How Amicus Adds Value to its Clients’ Portfolios

Amicus conducts updates every six month of its clients’ investment performance against peer averages.  The background to our methodologies used can be found in our previous article “Peer Comparisons Show Value of Advice” published in August 2018.

Our latest survey for the six months ending December 2018 showed Amicus clients achieving an average return of 103bps over the Bloomberg Bank Bill Index benchmark as compared with non-Amicus clients (those either advised by others or without advisors) achieving an average return of 88bps over benchmark.  This is an average value add of over 13 times the fees Amicus charges for advice as measured by average additional returns in dollar terms divided by average Amicus fees.

Generally, these additional returns come with little or no additional risk because they are due to the implementation of a strategy appropriate to the prevailing market environment and better timing and execution regarding the purchase of investments.  For instance, Amicus strongly recommended the recent ANZ 5 Year FRN that was issued at a margin of 110bps over the BBSW rate with a first coupon yield above 3%.  This investment was enhancing to most conservative investors’ portfolios  and the margin on this FRN has now contracted to under 100bps in the secondary market.  On the risk side the issuer, ANZ, is a major bank which likely has a lower risk of default when compared with regional banks, building societies, credit unions or other ADI’s within Australia and therefore the risk vs reward trade-off at the time of purchase was superior to other investments available.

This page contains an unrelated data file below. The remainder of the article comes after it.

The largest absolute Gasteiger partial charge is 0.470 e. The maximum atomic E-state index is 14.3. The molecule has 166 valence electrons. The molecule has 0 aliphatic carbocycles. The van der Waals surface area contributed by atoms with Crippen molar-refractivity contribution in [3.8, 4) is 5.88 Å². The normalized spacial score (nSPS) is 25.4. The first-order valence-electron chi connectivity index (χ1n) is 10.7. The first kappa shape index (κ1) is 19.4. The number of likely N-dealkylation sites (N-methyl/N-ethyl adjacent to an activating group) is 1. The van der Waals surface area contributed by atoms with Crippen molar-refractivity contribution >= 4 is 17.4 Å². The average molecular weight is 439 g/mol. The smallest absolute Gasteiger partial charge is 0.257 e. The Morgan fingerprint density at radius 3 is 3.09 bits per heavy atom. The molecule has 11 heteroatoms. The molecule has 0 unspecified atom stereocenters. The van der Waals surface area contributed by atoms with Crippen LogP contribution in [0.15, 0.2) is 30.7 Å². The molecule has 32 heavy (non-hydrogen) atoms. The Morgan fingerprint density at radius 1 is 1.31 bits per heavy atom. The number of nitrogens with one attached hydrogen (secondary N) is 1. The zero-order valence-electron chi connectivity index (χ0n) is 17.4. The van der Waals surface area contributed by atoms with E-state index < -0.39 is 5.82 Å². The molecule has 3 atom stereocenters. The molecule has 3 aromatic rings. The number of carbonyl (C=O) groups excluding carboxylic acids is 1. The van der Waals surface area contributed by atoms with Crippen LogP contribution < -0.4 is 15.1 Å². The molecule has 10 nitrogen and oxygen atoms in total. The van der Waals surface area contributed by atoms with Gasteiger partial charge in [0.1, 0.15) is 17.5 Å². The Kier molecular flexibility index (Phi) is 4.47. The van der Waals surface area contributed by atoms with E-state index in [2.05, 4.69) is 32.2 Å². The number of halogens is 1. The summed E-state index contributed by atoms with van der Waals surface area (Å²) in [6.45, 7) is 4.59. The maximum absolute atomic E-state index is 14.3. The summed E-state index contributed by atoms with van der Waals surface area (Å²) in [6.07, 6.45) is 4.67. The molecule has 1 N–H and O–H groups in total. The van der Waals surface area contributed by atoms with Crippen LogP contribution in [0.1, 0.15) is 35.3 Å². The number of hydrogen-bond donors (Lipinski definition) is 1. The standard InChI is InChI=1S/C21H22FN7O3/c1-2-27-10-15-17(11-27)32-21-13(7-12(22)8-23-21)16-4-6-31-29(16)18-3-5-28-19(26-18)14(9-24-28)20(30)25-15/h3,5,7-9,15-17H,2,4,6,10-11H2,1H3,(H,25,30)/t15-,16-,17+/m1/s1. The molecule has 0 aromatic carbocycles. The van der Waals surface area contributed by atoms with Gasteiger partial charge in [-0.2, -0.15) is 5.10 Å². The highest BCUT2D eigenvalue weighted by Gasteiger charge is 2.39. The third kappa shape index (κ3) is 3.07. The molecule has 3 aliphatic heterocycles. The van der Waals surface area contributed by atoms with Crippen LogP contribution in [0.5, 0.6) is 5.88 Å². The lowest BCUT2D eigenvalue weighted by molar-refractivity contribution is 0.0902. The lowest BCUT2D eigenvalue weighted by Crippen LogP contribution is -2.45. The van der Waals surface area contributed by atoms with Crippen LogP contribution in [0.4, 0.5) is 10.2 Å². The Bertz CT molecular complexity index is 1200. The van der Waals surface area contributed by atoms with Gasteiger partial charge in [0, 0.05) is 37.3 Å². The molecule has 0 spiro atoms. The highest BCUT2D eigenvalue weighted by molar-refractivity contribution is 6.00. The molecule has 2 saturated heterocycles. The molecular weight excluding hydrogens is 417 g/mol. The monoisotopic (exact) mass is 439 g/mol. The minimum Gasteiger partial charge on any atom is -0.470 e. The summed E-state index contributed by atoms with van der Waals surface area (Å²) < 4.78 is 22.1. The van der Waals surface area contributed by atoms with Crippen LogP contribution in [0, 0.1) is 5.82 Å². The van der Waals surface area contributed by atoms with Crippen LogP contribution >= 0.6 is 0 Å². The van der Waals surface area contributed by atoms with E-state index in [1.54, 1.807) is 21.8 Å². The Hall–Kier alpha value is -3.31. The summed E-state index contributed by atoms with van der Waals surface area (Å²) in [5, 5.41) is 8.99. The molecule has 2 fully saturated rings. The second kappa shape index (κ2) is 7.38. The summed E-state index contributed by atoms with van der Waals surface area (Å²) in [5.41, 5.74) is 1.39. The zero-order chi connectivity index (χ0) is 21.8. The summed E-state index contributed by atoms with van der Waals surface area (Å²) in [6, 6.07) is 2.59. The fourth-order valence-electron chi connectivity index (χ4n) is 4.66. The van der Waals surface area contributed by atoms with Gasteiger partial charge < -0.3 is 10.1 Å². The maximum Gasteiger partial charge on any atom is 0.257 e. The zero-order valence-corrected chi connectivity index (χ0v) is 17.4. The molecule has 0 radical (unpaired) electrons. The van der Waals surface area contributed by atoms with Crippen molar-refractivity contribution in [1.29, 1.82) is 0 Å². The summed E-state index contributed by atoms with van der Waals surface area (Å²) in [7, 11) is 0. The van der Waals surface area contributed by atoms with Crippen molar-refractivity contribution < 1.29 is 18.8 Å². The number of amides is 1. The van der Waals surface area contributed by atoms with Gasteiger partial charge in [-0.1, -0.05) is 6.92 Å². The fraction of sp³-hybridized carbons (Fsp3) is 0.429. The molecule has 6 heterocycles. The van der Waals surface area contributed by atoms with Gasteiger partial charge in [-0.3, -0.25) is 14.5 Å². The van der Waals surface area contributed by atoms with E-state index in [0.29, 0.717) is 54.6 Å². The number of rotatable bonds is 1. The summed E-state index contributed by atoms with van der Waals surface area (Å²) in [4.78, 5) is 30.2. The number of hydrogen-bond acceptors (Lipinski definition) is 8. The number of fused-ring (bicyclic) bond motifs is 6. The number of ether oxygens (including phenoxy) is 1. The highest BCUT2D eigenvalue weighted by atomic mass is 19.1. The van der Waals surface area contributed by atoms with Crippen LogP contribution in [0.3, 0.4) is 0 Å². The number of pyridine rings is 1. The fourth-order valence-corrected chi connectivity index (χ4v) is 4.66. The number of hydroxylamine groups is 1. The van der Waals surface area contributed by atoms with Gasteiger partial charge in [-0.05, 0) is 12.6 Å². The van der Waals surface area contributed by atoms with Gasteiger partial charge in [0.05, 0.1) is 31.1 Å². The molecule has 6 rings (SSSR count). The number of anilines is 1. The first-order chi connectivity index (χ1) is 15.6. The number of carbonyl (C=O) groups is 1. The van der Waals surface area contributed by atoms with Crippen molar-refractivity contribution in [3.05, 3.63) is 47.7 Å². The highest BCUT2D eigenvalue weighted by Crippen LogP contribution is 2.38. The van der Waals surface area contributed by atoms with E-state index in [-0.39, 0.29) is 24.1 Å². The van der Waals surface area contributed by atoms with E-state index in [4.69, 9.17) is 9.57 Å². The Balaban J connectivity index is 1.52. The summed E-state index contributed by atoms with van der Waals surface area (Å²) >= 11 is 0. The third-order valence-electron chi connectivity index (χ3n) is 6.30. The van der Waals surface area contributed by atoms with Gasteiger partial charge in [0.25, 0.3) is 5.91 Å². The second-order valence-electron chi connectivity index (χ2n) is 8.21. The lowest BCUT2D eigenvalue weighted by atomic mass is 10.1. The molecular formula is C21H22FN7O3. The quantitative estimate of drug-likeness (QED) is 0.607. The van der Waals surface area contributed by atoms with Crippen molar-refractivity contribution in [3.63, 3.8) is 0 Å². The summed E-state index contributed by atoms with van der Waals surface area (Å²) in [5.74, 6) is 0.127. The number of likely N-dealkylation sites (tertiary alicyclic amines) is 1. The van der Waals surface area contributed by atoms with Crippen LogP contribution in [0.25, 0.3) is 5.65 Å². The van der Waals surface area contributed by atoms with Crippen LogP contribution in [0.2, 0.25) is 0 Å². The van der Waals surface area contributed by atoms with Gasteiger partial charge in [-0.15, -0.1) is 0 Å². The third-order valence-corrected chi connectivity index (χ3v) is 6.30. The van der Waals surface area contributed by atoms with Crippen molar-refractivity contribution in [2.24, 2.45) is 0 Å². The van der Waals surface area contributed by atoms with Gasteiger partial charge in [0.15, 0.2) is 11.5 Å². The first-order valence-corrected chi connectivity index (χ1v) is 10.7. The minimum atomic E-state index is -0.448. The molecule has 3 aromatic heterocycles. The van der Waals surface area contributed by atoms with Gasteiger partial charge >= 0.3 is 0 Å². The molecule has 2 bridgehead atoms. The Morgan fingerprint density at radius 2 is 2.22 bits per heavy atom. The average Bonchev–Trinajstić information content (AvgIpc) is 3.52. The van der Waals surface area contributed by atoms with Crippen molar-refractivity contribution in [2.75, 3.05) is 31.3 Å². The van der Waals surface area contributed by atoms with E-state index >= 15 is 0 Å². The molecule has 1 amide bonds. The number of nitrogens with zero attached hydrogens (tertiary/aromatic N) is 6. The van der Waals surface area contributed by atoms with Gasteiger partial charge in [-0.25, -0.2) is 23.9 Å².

The graph above shows FRN rates relative to TD rates over the last 7 years (sourced from Amicus database).  There are periods when FRNs have offered the best returns and periods when Term Deposits have offered the best returns.   By advising clients when to invest in which instrument has been a large source of value add and is one of many reasons for Amicus clients’ out-performance relative to peers.

Leave a Comment

Your email address will not be published. Required fields are marked *

Share on facebook
Share on google
Share on twitter
Share on linkedin

Latest posts

Scroll to Top